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all eat up valuable funds and time. The European Commission has calculated that the total cost to society of all payments handling add up to some 3% of GDP across Europe – more than the entire agricultural sector – with cash accounting for at least 65% of the total. According to Paul Smee, CEO

of the Payments Council, “There are many more efficient ways of making payments than by paper in the 21st century and the time is right for the economy as a whole to reap the benefits of its replacement.” In the commercial world,

most cashless payment systems operate with credit or debit cards. According to the European Central Bank in 2008, €1.6trn was spent on cards and has increased by 12% every year since then. But card transactions are also

expensive, with each individual transaction commanding a fee to the bank or card issuer, averaging 0.2% for debit cards and almost 1% for credit cards.

Social benefits However, technology offers a different and cheaper way, with the growth of cashless payment systems that use ‘electronic purse’ cards (think Oyster) that can be topped up online or at terminals. Now the transaction charge is only levied on the top up, not every individual transaction. There are other advantages,

especially in schools, in making payments ‘invisible.’ In a recent study on the

economics of education and health in the Borough of Greenwich, Dr Jonathan James for the University of

Essex, found that cashless payment systems could play powerful roles in combating the stigma associated with take-up of free school meals as well as providing valuable data sources on children’s diet choices. Schools and colleges alike are

discovering benefits in freeing young people from having to carry cash in their purses and pockets. “Creating cashless schools can

also reduce the social stigmas linked with free school meals, support the healthy eating agenda, help reduce bullying and anti- social behaviour and assist in reducing crime amongst young people,” said Clint Wilson, CEO of ParentPay. “It can also help with school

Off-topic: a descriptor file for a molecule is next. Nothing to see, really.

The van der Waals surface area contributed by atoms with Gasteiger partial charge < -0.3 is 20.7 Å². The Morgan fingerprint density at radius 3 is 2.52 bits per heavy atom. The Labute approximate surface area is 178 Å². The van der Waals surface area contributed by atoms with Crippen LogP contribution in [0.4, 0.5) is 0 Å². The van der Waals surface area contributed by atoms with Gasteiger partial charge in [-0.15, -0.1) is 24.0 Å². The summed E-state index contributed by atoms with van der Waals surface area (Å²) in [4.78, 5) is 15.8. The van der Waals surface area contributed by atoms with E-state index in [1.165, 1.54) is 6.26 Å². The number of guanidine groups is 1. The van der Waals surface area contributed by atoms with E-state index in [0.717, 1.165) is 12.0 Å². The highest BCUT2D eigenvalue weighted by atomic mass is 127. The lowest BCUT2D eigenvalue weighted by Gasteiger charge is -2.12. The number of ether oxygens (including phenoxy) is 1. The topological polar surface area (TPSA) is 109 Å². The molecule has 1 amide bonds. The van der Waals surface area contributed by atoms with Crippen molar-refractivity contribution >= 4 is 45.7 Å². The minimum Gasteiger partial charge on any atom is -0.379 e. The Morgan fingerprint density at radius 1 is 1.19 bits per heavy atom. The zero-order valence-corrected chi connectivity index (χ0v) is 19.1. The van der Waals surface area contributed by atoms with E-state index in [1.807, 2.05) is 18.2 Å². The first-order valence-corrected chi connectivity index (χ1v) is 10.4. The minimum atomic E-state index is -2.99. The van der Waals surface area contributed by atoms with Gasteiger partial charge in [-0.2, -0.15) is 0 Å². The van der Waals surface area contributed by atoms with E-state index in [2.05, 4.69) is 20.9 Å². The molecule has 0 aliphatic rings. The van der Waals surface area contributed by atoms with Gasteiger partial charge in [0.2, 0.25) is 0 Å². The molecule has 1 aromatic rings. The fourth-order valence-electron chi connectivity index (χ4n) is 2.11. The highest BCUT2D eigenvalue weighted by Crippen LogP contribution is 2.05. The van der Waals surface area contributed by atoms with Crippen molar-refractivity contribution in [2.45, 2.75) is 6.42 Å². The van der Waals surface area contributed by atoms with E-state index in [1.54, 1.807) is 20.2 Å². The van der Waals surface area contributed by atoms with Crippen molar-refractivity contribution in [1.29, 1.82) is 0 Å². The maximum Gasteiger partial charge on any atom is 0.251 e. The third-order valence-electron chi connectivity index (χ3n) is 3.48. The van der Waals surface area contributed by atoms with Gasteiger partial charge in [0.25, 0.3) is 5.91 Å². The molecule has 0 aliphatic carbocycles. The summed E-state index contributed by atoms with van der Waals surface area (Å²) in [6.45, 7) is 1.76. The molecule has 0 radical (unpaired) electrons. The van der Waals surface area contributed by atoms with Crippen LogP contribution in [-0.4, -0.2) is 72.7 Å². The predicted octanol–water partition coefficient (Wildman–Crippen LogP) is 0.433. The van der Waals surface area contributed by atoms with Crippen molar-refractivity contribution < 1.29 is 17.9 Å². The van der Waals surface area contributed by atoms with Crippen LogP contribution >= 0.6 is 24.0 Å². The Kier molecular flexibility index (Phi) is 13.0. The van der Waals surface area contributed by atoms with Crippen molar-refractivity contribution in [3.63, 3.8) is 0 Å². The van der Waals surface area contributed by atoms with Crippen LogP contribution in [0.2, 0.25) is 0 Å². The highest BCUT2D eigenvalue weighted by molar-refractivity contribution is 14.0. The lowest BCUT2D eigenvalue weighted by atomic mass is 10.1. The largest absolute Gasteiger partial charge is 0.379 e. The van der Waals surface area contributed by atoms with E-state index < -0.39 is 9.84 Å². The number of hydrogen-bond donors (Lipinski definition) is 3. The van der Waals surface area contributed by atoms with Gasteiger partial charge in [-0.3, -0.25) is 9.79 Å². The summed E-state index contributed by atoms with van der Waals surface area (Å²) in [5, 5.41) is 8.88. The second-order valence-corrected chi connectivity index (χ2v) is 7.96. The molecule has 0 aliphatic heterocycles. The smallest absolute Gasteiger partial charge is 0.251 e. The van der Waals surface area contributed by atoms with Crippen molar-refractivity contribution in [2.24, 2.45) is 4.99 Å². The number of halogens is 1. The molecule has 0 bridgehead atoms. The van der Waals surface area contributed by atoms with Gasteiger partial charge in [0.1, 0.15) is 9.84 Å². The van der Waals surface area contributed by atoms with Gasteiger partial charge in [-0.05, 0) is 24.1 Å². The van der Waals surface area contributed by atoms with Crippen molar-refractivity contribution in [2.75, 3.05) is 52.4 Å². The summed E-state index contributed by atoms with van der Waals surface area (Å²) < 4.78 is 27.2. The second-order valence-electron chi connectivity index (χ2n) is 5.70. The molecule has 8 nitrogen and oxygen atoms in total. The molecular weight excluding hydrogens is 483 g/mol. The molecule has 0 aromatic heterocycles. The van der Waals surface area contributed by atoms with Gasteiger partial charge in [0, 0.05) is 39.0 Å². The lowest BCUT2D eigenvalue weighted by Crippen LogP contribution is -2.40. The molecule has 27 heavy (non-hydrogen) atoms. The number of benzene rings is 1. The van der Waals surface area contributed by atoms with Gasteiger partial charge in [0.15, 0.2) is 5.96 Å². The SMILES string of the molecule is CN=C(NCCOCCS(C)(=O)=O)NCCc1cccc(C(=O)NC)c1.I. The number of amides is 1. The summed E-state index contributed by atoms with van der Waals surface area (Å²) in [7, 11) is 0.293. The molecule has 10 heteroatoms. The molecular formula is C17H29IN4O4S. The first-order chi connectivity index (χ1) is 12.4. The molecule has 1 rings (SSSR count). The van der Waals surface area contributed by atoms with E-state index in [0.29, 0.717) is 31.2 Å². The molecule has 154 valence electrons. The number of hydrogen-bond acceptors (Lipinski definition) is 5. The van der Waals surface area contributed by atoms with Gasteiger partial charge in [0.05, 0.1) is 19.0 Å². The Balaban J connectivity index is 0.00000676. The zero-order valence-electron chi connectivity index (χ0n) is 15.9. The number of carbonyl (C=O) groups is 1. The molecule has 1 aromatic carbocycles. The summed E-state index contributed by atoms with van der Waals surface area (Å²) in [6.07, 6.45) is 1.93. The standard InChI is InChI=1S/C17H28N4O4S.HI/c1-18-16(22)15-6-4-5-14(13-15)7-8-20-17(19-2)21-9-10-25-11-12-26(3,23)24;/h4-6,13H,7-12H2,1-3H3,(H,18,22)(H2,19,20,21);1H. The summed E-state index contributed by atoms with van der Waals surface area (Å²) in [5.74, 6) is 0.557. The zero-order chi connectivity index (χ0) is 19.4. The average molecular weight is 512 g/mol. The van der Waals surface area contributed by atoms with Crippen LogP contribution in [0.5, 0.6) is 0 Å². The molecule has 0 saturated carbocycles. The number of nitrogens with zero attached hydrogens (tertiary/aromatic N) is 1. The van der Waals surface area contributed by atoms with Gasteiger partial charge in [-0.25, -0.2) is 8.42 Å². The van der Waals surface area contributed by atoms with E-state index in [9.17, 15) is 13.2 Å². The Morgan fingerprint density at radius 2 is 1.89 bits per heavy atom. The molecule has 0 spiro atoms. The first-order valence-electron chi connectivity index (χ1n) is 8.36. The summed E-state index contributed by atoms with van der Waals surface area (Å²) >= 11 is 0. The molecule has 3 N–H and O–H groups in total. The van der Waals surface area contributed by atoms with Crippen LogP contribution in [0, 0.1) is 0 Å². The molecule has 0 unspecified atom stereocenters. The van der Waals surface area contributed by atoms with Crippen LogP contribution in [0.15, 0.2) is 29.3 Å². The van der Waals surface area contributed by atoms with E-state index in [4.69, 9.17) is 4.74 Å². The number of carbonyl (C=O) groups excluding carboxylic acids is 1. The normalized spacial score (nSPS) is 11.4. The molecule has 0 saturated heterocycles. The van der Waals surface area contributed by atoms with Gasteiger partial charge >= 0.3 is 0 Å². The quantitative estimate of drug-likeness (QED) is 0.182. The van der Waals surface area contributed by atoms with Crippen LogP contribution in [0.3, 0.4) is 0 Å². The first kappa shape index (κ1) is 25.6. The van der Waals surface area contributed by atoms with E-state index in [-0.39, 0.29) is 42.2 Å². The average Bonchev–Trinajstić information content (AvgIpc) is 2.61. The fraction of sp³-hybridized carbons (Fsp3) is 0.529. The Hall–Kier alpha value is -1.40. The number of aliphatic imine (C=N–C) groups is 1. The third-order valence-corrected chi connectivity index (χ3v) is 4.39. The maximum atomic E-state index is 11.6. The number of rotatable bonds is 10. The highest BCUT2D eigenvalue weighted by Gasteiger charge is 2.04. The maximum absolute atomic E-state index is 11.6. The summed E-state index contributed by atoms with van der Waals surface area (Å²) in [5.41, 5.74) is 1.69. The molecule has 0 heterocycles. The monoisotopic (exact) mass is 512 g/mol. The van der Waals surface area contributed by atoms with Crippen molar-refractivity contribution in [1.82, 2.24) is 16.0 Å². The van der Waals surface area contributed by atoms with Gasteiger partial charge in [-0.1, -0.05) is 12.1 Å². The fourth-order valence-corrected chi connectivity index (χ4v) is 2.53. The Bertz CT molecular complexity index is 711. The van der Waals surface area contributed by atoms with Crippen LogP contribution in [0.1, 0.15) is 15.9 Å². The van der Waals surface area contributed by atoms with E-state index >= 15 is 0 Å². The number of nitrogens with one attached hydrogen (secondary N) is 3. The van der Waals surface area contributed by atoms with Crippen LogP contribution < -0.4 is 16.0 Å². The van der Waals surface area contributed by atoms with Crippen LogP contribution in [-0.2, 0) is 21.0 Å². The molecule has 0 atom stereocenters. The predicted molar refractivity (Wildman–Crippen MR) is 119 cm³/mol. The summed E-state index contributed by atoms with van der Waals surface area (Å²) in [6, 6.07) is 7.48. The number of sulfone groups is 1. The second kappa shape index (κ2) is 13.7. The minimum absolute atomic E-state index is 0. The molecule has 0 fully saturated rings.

administration, take pressure off finance staff and allow schools to redirect resources, giving clear, concise reporting on income streams,” Wilson said.

Market leaders Many schools now use the systems developed by ParentPay, the business founded by working parent and ex-teacher Lynne Taylor in 2002 as a bid to help her local school and make life easier for other parents. The organisation is now a

privately owned software company that offers a unique web-based application that allows parents to make secure online payments by credit and debit card or pay cash at local stores through the PayPoint network. ParentPay now provides services

to over 2,000 schools across 165 local authorities and now helps schools collect and manage more than £100m in annual

ABOVE: Capita SIMS' powerful abilities to link between databases BELOW: Ryvers School, Slough: using technology to convert to academy status

parent payments. When it comes to cashless

technologies for further and higher education, significant names include Capita SIMS, which offers a wide range of payment solutions, integrated into the company’s management information systems. The company says many schools

and colleges are still not taking full advantage of the possibilities offered by credit and debit card payments – not only to pay significant amounts like fees but also to pay for smaller services like car parking, food in the cafeteria or course materials. “At a time of tighter budgets and

increased competition to atract students, a college cannot waste its resources chasing arrears, paying costly bank charges from cash and cheque transactions, or more importantly diverting staff from other tasks to collect cash or re-key payment details in order to update ‘back-office’ systems,” says Capita in its white paper ‘The Winning Card’.

Joined up thinking Using cheques and cash for ad-

“Creating cashless schools can also reduce the social stigmas linked with free school meals, support the healthy eating agenda and help reduce bullying and anti-social behaviour…” Clint Wilson, ParentPay CEO

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